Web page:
There was a day, years ago, that someone asked me about my kids, their disability, and how I felt about it. This person was a trusted friend… until we got into the conversation. I told them that I loved my children but was tired of all the grief. The significant loss was becoming too much and sadly it wasn’t going to end any time soon. They told me at least I wasn’t like a mutual friend of ours that lost a baby. I stiffened and sighed internally. Before anyone comes at me, let me explain; my children have a rare genetic motor neuron disease. It is taking functions away from them routinely. I know well that this isn’t the same as losing a child. But, it hurts similarly.
Fast forward a few years, I was sitting at a table with friends and was asked about managing disabilities. I explained a bit about our situation, and then was dismissed by the very person that asked about it. She has a son that’s deaf and was in the beginning process of figuring out this new normal. I remember those days, too. I remember being full of hope, despair, courage, anger, bravery, exhaustion, joy, sorrow… and so on. This friend, well meaning, said, “oh, well if that’s all… at least your kids can hear. You wouldn’t understand, what’s really hard is….”. I’ll be honest, I stopped listening, mostly because (from experience) there wasn’t anything anyone could have said, in that moment, that she would have heard. But I also stopped talking to pray quietly for her. She said what she said out of pain, not to be insensitive. Yes, my kids can hear! But what she didn’t understand, or forgot, was that my kids can’t go into the kitchen and feed themselves. My kids don’t walk, run, jump, climb, fight (I’m thankful for this one), play sports, go to dance classes, take martial arts classes, and so on. They just don’t have the motor function to do these things – and it’s ok. This time at the table made me thankful that I had worked through the initial, hardest parts of grief surrounding our significant loss.
What I’ve come to learn about grief is that grief is grief. It is no respecter of persons or situations. Losing my grandmother felt much the same as losing hopes and dreams I had for my kids. Losing friends to terrible diseases feels the same as the cycles of grief that come every time my kids make a degenerative change. The thing about grief is it’s fickle… and like pain, can’t be compared. There isn’t worse grief, there’s just grief.
I’ve also learned to become friends with grief. Before you think I’ve lost my mind, let me explain a bit more. My entire life has seen trauma and significant loss from the age of two until the present. For a long time, I used to fight grief. I used to think that if I caved into the feelings, stages, and emotions of grief that I was somehow weaker. I used to do what I could to “rise above” it every time grief reared its strange head.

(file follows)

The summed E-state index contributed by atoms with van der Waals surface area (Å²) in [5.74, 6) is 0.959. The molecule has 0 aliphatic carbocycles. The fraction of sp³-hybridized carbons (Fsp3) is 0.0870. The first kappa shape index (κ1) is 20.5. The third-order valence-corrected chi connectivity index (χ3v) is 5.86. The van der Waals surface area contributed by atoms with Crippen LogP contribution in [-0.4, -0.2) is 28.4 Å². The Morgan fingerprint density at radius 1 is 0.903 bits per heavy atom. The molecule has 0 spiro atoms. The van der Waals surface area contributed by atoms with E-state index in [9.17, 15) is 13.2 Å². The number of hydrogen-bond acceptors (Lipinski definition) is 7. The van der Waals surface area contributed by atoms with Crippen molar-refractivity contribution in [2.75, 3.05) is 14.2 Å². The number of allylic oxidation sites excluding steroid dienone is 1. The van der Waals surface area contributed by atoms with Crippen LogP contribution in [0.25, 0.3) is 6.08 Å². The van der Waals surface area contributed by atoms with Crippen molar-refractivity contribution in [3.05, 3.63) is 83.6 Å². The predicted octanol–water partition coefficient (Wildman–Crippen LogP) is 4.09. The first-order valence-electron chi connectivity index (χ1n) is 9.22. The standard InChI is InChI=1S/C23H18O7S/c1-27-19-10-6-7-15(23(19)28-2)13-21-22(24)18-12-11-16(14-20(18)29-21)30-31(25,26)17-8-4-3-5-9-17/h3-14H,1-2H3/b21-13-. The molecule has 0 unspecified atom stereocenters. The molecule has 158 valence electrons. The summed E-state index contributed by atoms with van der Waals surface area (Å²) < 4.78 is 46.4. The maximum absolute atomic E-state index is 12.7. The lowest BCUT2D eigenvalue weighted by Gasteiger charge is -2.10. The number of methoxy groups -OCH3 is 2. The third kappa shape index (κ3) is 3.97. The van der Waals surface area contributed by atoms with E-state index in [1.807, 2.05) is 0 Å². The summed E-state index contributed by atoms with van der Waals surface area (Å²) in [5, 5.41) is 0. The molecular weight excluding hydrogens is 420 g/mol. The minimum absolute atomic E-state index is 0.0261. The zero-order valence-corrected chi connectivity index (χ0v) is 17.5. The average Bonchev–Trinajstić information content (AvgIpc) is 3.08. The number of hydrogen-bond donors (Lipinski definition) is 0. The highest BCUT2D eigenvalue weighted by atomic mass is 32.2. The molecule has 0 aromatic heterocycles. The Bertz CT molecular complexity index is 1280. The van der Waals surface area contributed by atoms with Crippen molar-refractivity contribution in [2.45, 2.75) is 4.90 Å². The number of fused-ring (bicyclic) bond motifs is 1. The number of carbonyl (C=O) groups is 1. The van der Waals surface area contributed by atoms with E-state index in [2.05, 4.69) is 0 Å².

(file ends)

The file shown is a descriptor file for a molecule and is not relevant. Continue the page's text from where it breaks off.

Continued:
One day while processing things about special needs parenting, I stumbled upon a blog post that talked about cyclic grief associated with special needs parenting. That it’ll always come back with every change, with every unmet milestone. While reading that post I found myself thinking I’ve been doing grief wrong my whole life. The truth is, life will always bring with it losses of all forms.
Changing seasons = grief. Loss of loved ones = grief. Loss of dreams = grief. Loss of jobs = grief. Trauma = grief.
I thought about that truth, that sure my situation is unique, but it’s not the only grief in my life. And it won’t be the last grief-inducing thing in my life. Which led me to the reality that I should probably stop fighting it and make friends with it.
When I made that mental switch, the cycles of grief weren’t as severe because I knew it was coming. The waves of grief didn’t knock me down as hard or for as long because I knew how to work through it, and I knew it was coming. I set myself free by making friends with this fickle thing. I learned that “rising above” is a Christian term for denial and dismissal. I learned that denying what I’m experiencing, and feeling isn’t healthy. Denial and dismissal aren’t how we move through things. In fact, denying something is exactly how we remain stuck. Making friends with grief freed me from comparing one person’s grief to another.
Making friends with grief isn’t a license to stay stuck in our situations. What it does, is it takes the sting off and gives us room to work through it in a healthy and constructive way.
Maybe you need to make friends with this thing called grief. Maybe, like me, you’ve been looking at it wrong. Maybe you need to take the first, hard step towards healing. Friend, you’re not alone. Lean into Jesus, and let Him walk with you through this process, now, and when it comes back around. Even when it’s truly dark, He is with you, walking it out alongside you. Let me challenge you to dare to hope in the goodness of the Lord, even when it doesn’t look good right now.
“I will never forget this awful time, as I grieve over my loss. Yet, I still dare to hope when I remember this: the faithful love of the Lord never ends! His mercies never cease. Great is His faithfulness; His mercies begin afresh each morning.” Lamentations 3:20-23 NLT
Pastor Krist Hahn, Crossroads Community Church